Transforming scales of measurement of visual acuity at the group level

Ophthalmic Physiol Opt. 2010 Nov;30(6):816-23. doi: 10.1111/j.1475-1313.2010.00766.x.


Aim: To provide formulae that may be used to transform sample-based estimates of group-level mean and standard deviation of visual acuity (VA) across different scales of measurement.

Methods: We focused on 3 transformations: (1) ETDRS letters - LogMAR (2) Decimal - LogMAR and (3) Snellen - LogMAR. We assumed that logMAR follows a normal distribution in the underlying population and used the empirical asymptotic normal approximation of the joint distribution of average and standard deviation in order to derive formulae for transformation of group-level estimates. We considered that the true population parameters are not known and are to be estimated using data from a sample of patients (which is essentially always the case). We compared estimates obtained with the proposed sample-based approach with those based on a "naïve" approach in which individual-level formulae are used directly for transformation of means and standard deviations at the group-level.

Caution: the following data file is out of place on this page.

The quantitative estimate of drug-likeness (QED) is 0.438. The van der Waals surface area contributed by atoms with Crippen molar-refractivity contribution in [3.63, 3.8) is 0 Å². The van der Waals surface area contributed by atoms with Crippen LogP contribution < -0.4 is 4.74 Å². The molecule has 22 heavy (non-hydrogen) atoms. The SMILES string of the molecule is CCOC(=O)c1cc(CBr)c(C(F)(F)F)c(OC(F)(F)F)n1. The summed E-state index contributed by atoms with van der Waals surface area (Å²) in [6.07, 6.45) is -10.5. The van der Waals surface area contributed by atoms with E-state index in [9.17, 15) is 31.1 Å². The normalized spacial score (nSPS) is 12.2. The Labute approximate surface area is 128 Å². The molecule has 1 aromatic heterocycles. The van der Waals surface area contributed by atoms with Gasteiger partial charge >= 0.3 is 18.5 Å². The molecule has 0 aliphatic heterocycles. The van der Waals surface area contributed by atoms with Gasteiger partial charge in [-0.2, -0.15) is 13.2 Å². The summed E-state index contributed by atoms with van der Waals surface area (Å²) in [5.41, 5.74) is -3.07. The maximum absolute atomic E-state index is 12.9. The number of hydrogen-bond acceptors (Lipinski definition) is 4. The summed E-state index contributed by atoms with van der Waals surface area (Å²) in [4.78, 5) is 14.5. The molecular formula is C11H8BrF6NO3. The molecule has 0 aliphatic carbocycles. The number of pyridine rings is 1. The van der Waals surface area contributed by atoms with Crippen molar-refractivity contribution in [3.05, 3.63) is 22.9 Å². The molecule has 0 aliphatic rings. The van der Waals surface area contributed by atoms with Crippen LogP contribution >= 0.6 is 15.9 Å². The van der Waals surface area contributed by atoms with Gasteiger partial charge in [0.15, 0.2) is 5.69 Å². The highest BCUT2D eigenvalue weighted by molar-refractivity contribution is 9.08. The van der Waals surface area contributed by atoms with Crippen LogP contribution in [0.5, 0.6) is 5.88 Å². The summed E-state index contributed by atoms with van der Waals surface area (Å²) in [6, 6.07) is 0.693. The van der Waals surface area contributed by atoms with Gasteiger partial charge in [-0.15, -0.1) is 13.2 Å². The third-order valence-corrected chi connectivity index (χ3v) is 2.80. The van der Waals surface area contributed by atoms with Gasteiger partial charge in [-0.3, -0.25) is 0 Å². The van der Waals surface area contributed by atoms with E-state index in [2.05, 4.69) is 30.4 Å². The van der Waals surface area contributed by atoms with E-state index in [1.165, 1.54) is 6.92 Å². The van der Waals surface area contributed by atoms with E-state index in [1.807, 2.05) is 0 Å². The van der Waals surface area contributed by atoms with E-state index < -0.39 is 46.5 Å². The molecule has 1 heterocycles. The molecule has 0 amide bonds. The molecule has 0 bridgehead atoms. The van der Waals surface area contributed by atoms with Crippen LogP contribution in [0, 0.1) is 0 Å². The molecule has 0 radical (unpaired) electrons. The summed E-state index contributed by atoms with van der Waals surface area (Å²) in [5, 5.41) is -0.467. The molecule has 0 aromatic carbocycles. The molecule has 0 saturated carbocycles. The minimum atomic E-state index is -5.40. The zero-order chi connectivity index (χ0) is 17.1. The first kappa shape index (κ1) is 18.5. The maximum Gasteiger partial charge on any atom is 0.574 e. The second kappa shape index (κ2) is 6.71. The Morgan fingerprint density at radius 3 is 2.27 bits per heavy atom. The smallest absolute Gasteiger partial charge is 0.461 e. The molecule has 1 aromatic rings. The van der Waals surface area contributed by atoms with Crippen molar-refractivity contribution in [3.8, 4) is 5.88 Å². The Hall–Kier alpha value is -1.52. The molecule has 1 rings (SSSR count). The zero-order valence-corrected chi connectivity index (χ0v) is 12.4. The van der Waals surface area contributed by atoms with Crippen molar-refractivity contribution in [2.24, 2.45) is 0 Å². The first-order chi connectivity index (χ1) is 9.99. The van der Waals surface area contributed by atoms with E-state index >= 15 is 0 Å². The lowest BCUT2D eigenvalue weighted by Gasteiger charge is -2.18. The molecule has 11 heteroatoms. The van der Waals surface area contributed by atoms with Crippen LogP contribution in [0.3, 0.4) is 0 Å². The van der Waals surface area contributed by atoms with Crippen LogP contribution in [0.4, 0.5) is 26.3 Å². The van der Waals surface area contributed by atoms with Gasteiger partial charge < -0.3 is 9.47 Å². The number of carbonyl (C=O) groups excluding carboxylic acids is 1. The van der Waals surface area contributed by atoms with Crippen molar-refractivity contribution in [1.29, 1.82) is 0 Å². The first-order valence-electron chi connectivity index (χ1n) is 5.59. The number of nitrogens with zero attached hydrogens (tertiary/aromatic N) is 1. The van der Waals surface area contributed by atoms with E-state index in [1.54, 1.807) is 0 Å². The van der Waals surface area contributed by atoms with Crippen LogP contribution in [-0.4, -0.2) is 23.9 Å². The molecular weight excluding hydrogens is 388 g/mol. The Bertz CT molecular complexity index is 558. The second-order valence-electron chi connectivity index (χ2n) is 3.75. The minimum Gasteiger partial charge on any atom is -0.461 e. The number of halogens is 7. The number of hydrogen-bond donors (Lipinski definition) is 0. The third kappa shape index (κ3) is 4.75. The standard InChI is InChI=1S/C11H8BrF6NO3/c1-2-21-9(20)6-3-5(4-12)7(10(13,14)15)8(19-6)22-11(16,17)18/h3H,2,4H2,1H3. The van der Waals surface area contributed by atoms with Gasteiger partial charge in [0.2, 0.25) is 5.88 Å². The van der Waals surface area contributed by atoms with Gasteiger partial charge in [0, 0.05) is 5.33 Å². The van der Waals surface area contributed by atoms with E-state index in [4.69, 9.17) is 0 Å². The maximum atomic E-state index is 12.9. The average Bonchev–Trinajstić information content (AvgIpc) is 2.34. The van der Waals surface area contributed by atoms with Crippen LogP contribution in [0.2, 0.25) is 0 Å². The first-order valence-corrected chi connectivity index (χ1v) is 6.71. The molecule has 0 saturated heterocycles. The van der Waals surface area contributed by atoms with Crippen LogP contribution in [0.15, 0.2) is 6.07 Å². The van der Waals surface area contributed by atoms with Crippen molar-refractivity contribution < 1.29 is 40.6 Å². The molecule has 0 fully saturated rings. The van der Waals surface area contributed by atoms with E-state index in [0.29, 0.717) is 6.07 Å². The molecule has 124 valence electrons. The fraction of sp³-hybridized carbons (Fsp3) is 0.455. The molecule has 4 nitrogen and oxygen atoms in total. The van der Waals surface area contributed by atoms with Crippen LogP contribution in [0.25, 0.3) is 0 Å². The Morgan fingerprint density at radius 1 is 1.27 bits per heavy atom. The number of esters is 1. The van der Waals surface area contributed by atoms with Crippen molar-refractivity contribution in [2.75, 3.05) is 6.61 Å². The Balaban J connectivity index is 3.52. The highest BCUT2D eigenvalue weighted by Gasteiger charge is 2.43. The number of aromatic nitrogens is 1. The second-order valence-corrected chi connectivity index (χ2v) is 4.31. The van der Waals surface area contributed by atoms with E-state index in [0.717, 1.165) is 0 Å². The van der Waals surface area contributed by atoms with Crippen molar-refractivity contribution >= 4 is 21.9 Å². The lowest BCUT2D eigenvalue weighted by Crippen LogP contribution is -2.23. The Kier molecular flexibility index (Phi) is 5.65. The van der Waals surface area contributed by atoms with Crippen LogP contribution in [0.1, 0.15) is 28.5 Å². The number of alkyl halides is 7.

Results: Applying formulae that are appropriate for transformations of scales of measurement for data at the individual- (or patient-) level, to transform VA at the group level, can lead to biased estimates of means and standard deviations. In particular, it could lead to underestimation of the average logMAR VA in studies that use decimal VA. Such bias will be greater in magnitude when disease strongly affects VA.

Conclusions: This paper provides formulae that can be easily implemented in standard spreadsheet software programs, and which allow appropriate transformations of group-level estimates of mean and standard deviation of VA across different scales of measurement. These transformations are helpful for performing meta-analyses or for comparisons of results across studies when VA is expressed in different units.

Publication types

  • Research Support, Non-U.S. Gov't

MeSH terms

  • Humans
  • Mathematical Concepts
  • Reference Values
  • Reproducibility of Results
  • Vision Tests / methods
  • Vision Tests / standards*
  • Visual Acuity / physiology*